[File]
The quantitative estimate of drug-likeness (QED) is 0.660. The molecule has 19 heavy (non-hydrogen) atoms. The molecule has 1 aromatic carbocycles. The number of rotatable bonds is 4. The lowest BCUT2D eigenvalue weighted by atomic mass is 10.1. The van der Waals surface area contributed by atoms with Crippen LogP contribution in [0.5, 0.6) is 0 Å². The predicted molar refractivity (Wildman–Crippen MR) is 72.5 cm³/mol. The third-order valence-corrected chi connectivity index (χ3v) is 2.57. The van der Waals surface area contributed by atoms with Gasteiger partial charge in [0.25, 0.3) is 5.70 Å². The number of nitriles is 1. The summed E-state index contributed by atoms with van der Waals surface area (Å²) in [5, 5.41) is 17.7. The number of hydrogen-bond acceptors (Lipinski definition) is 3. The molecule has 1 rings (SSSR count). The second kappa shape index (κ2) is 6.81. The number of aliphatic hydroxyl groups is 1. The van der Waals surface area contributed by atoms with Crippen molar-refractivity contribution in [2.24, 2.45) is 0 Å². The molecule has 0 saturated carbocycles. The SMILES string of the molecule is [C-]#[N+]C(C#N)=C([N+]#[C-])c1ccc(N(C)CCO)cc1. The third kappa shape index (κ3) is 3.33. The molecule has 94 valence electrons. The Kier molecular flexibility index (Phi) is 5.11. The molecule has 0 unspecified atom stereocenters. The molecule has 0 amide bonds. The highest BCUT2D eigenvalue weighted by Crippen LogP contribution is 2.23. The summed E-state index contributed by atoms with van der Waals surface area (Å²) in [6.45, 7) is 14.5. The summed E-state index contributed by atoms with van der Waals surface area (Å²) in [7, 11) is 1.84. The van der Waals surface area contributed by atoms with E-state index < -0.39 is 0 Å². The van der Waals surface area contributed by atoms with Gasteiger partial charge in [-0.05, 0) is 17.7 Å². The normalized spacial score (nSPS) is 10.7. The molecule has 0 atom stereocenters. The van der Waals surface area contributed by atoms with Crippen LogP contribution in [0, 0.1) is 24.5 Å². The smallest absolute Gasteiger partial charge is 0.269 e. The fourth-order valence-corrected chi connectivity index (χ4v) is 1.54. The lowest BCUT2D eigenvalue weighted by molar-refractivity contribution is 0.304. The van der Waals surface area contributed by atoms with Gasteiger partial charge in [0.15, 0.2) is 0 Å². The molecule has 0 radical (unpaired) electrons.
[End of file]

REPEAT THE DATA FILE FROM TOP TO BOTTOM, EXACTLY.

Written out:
The quantitative estimate of drug-likeness (QED) is 0.660. The molecule has 19 heavy (non-hydrogen) atoms. The molecule has 1 aromatic carbocycles. The number of rotatable bonds is 4. The lowest BCUT2D eigenvalue weighted by atomic mass is 10.1. The van der Waals surface area contributed by atoms with Crippen LogP contribution in [0.5, 0.6) is 0 Å². The predicted molar refractivity (Wildman–Crippen MR) is 72.5 cm³/mol. The third-order valence-corrected chi connectivity index (χ3v) is 2.57. The van der Waals surface area contributed by atoms with Gasteiger partial charge in [0.25, 0.3) is 5.70 Å². The number of nitriles is 1. The summed E-state index contributed by atoms with van der Waals surface area (Å²) in [5, 5.41) is 17.7. The number of hydrogen-bond acceptors (Lipinski definition) is 3. The molecule has 1 rings (SSSR count). The second kappa shape index (κ2) is 6.81. The number of aliphatic hydroxyl groups is 1. The van der Waals surface area contributed by atoms with Crippen molar-refractivity contribution in [2.24, 2.45) is 0 Å². The molecule has 0 saturated carbocycles. The SMILES string of the molecule is [C-]#[N+]C(C#N)=C([N+]#[C-])c1ccc(N(C)CCO)cc1. The third kappa shape index (κ3) is 3.33. The molecule has 94 valence electrons. The Kier molecular flexibility index (Phi) is 5.11. The molecule has 0 unspecified atom stereocenters. The molecule has 0 amide bonds. The highest BCUT2D eigenvalue weighted by Crippen LogP contribution is 2.23. The summed E-state index contributed by atoms with van der Waals surface area (Å²) in [6.45, 7) is 14.5. The summed E-state index contributed by atoms with van der Waals surface area (Å²) in [7, 11) is 1.84. The van der Waals surface area contributed by atoms with E-state index < -0.39 is 0 Å². The van der Waals surface area contributed by atoms with Gasteiger partial charge in [-0.05, 0) is 17.7 Å². The normalized spacial score (nSPS) is 10.7. The molecule has 0 atom stereocenters. The van der Waals surface area contributed by atoms with Crippen LogP contribution in [0, 0.1) is 24.5 Å². The smallest absolute Gasteiger partial charge is 0.269 e. The fourth-order valence-corrected chi connectivity index (χ4v) is 1.54. The lowest BCUT2D eigenvalue weighted by molar-refractivity contribution is 0.304. The van der Waals surface area contributed by atoms with Gasteiger partial charge in [0.15, 0.2) is 0 Å². The molecule has 0 radical (unpaired) electrons.